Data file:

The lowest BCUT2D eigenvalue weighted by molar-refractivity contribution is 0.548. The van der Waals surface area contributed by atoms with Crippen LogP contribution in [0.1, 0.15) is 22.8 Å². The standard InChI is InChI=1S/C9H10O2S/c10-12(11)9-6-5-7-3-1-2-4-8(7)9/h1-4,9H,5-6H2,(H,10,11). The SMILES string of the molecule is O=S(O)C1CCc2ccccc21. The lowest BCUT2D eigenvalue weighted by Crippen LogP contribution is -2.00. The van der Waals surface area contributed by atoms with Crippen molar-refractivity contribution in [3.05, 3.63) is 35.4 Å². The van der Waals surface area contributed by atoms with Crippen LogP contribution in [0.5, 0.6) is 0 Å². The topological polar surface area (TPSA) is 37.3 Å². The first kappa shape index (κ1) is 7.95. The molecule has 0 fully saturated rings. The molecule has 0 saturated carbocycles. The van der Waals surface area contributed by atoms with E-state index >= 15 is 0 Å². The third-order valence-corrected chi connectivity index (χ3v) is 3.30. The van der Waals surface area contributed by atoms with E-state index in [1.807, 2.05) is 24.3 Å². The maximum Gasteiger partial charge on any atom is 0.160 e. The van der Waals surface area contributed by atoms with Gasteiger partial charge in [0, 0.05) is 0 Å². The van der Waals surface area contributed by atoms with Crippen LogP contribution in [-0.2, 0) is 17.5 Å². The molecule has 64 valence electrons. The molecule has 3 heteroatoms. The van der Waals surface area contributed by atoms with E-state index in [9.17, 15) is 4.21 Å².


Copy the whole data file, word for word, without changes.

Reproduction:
The lowest BCUT2D eigenvalue weighted by molar-refractivity contribution is 0.548. The van der Waals surface area contributed by atoms with Crippen LogP contribution in [0.1, 0.15) is 22.8 Å². The standard InChI is InChI=1S/C9H10O2S/c10-12(11)9-6-5-7-3-1-2-4-8(7)9/h1-4,9H,5-6H2,(H,10,11). The SMILES string of the molecule is O=S(O)C1CCc2ccccc21. The lowest BCUT2D eigenvalue weighted by Crippen LogP contribution is -2.00. The van der Waals surface area contributed by atoms with Crippen molar-refractivity contribution in [3.05, 3.63) is 35.4 Å². The van der Waals surface area contributed by atoms with Crippen LogP contribution in [0.5, 0.6) is 0 Å². The topological polar surface area (TPSA) is 37.3 Å². The first kappa shape index (κ1) is 7.95. The molecule has 0 fully saturated rings. The molecule has 0 saturated carbocycles. The van der Waals surface area contributed by atoms with E-state index >= 15 is 0 Å². The third-order valence-corrected chi connectivity index (χ3v) is 3.30. The van der Waals surface area contributed by atoms with E-state index in [1.807, 2.05) is 24.3 Å². The maximum Gasteiger partial charge on any atom is 0.160 e. The van der Waals surface area contributed by atoms with Gasteiger partial charge in [0, 0.05) is 0 Å². The van der Waals surface area contributed by atoms with Crippen LogP contribution in [-0.2, 0) is 17.5 Å². The molecule has 64 valence electrons. The molecule has 3 heteroatoms. The van der Waals surface area contributed by atoms with E-state index in [9.17, 15) is 4.21 Å².